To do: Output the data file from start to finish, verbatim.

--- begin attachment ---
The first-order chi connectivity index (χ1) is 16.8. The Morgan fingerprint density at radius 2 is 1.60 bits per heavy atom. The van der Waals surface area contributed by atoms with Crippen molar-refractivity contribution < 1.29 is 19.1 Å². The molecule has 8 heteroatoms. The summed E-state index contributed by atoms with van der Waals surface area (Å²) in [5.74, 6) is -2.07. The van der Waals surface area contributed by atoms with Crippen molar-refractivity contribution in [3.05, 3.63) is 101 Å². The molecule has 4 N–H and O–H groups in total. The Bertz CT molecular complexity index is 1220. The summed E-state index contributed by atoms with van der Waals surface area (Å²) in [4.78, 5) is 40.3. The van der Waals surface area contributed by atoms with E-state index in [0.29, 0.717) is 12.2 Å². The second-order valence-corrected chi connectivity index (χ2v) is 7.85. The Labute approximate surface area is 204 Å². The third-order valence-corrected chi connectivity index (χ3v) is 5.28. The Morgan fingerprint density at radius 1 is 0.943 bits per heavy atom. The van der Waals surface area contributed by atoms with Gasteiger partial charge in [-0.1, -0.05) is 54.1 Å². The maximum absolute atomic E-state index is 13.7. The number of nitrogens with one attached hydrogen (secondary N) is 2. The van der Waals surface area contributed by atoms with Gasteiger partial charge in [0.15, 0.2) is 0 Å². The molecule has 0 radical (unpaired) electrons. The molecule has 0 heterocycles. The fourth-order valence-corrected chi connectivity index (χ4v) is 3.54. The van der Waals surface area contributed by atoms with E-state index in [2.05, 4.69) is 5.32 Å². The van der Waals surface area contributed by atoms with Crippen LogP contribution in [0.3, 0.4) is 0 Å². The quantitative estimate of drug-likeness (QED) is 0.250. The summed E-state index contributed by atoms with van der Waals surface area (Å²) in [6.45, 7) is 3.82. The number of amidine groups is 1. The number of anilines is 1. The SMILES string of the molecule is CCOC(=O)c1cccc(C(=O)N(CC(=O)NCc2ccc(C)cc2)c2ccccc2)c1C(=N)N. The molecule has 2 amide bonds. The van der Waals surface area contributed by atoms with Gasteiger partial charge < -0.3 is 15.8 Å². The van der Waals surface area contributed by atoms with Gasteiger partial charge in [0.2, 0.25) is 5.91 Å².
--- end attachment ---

The first-order chi connectivity index (χ1) is 16.8. The Morgan fingerprint density at radius 2 is 1.60 bits per heavy atom. The van der Waals surface area contributed by atoms with Crippen molar-refractivity contribution < 1.29 is 19.1 Å². The molecule has 8 heteroatoms. The summed E-state index contributed by atoms with van der Waals surface area (Å²) in [5.74, 6) is -2.07. The van der Waals surface area contributed by atoms with Crippen molar-refractivity contribution in [3.05, 3.63) is 101 Å². The molecule has 4 N–H and O–H groups in total. The Bertz CT molecular complexity index is 1220. The summed E-state index contributed by atoms with van der Waals surface area (Å²) in [4.78, 5) is 40.3. The van der Waals surface area contributed by atoms with E-state index in [0.29, 0.717) is 12.2 Å². The second-order valence-corrected chi connectivity index (χ2v) is 7.85. The Labute approximate surface area is 204 Å². The third-order valence-corrected chi connectivity index (χ3v) is 5.28. The Morgan fingerprint density at radius 1 is 0.943 bits per heavy atom. The van der Waals surface area contributed by atoms with Gasteiger partial charge in [-0.1, -0.05) is 54.1 Å². The maximum absolute atomic E-state index is 13.7. The number of nitrogens with one attached hydrogen (secondary N) is 2. The van der Waals surface area contributed by atoms with Gasteiger partial charge in [0.15, 0.2) is 0 Å². The molecule has 0 radical (unpaired) electrons. The molecule has 0 heterocycles. The fourth-order valence-corrected chi connectivity index (χ4v) is 3.54. The van der Waals surface area contributed by atoms with E-state index in [2.05, 4.69) is 5.32 Å². The van der Waals surface area contributed by atoms with Crippen LogP contribution in [0.3, 0.4) is 0 Å². The quantitative estimate of drug-likeness (QED) is 0.250. The summed E-state index contributed by atoms with van der Waals surface area (Å²) in [6.45, 7) is 3.82. The number of amidine groups is 1. The number of anilines is 1. The SMILES string of the molecule is CCOC(=O)c1cccc(C(=O)N(CC(=O)NCc2ccc(C)cc2)c2ccccc2)c1C(=N)N. The molecule has 2 amide bonds. The van der Waals surface area contributed by atoms with Gasteiger partial charge < -0.3 is 15.8 Å². The van der Waals surface area contributed by atoms with Gasteiger partial charge in [0.2, 0.25) is 5.91 Å².